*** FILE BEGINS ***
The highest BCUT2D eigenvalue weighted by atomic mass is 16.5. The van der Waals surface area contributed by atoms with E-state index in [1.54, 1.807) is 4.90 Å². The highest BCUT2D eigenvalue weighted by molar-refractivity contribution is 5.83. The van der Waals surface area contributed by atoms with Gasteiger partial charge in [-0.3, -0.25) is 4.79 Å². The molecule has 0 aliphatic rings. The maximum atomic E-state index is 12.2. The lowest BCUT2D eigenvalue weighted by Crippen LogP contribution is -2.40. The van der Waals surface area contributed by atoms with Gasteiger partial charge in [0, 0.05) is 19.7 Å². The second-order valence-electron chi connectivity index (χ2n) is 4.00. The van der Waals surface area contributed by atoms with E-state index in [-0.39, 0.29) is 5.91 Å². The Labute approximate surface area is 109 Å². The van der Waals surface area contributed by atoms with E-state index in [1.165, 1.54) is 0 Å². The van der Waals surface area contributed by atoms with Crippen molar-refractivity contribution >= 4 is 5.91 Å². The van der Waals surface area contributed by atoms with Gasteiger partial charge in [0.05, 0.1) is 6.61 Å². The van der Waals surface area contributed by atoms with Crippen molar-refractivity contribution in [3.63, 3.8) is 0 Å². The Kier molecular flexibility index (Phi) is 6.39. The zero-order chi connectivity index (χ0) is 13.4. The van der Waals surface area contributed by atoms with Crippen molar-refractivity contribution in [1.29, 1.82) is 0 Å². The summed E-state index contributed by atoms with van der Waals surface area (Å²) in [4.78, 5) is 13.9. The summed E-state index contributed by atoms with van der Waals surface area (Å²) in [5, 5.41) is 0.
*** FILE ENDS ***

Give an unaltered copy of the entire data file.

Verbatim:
The highest BCUT2D eigenvalue weighted by atomic mass is 16.5. The van der Waals surface area contributed by atoms with E-state index in [1.54, 1.807) is 4.90 Å². The highest BCUT2D eigenvalue weighted by molar-refractivity contribution is 5.83. The van der Waals surface area contributed by atoms with Gasteiger partial charge in [-0.3, -0.25) is 4.79 Å². The molecule has 0 aliphatic rings. The maximum atomic E-state index is 12.2. The lowest BCUT2D eigenvalue weighted by Crippen LogP contribution is -2.40. The van der Waals surface area contributed by atoms with Gasteiger partial charge in [0, 0.05) is 19.7 Å². The second-order valence-electron chi connectivity index (χ2n) is 4.00. The van der Waals surface area contributed by atoms with E-state index in [-0.39, 0.29) is 5.91 Å². The Labute approximate surface area is 109 Å². The van der Waals surface area contributed by atoms with E-state index in [1.165, 1.54) is 0 Å². The van der Waals surface area contributed by atoms with Crippen molar-refractivity contribution >= 4 is 5.91 Å². The van der Waals surface area contributed by atoms with Gasteiger partial charge in [0.05, 0.1) is 6.61 Å². The van der Waals surface area contributed by atoms with Crippen molar-refractivity contribution in [3.63, 3.8) is 0 Å². The Kier molecular flexibility index (Phi) is 6.39. The zero-order chi connectivity index (χ0) is 13.4. The van der Waals surface area contributed by atoms with Crippen molar-refractivity contribution in [1.29, 1.82) is 0 Å². The summed E-state index contributed by atoms with van der Waals surface area (Å²) in [4.78, 5) is 13.9. The summed E-state index contributed by atoms with van der Waals surface area (Å²) in [5, 5.41) is 0.